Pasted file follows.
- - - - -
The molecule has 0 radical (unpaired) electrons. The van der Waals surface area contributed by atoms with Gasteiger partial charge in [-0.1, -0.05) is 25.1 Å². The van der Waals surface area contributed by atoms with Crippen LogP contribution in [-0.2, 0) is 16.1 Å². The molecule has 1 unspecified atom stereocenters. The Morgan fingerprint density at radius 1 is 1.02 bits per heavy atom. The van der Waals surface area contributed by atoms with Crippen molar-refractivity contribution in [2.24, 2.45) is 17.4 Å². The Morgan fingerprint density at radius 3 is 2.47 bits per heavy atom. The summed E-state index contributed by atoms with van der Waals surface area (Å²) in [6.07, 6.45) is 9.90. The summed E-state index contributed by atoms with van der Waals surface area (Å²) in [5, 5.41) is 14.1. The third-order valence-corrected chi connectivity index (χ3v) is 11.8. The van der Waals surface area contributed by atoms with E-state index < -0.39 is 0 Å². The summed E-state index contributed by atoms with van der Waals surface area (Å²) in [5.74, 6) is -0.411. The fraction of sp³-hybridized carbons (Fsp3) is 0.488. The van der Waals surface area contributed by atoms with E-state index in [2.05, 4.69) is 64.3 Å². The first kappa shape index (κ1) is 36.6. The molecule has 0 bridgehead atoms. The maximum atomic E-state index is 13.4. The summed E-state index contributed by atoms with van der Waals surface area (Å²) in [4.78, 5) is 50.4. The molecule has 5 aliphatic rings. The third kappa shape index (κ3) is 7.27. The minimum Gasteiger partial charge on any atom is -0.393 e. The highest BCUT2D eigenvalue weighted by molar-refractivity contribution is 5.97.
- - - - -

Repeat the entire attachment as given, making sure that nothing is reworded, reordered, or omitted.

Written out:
The molecule has 0 radical (unpaired) electrons. The van der Waals surface area contributed by atoms with Gasteiger partial charge in [-0.1, -0.05) is 25.1 Å². The van der Waals surface area contributed by atoms with Crippen LogP contribution in [-0.2, 0) is 16.1 Å². The molecule has 1 unspecified atom stereocenters. The Morgan fingerprint density at radius 1 is 1.02 bits per heavy atom. The van der Waals surface area contributed by atoms with Crippen molar-refractivity contribution in [2.24, 2.45) is 17.4 Å². The Morgan fingerprint density at radius 3 is 2.47 bits per heavy atom. The summed E-state index contributed by atoms with van der Waals surface area (Å²) in [6.07, 6.45) is 9.90. The summed E-state index contributed by atoms with van der Waals surface area (Å²) in [5, 5.41) is 14.1. The third-order valence-corrected chi connectivity index (χ3v) is 11.8. The van der Waals surface area contributed by atoms with E-state index < -0.39 is 0 Å². The summed E-state index contributed by atoms with van der Waals surface area (Å²) in [5.74, 6) is -0.411. The fraction of sp³-hybridized carbons (Fsp3) is 0.488. The van der Waals surface area contributed by atoms with E-state index in [2.05, 4.69) is 64.3 Å². The first kappa shape index (κ1) is 36.6. The molecule has 0 bridgehead atoms. The maximum atomic E-state index is 13.4. The summed E-state index contributed by atoms with van der Waals surface area (Å²) in [4.78, 5) is 50.4. The molecule has 5 aliphatic rings. The third kappa shape index (κ3) is 7.27. The minimum Gasteiger partial charge on any atom is -0.393 e. The highest BCUT2D eigenvalue weighted by molar-refractivity contribution is 5.97.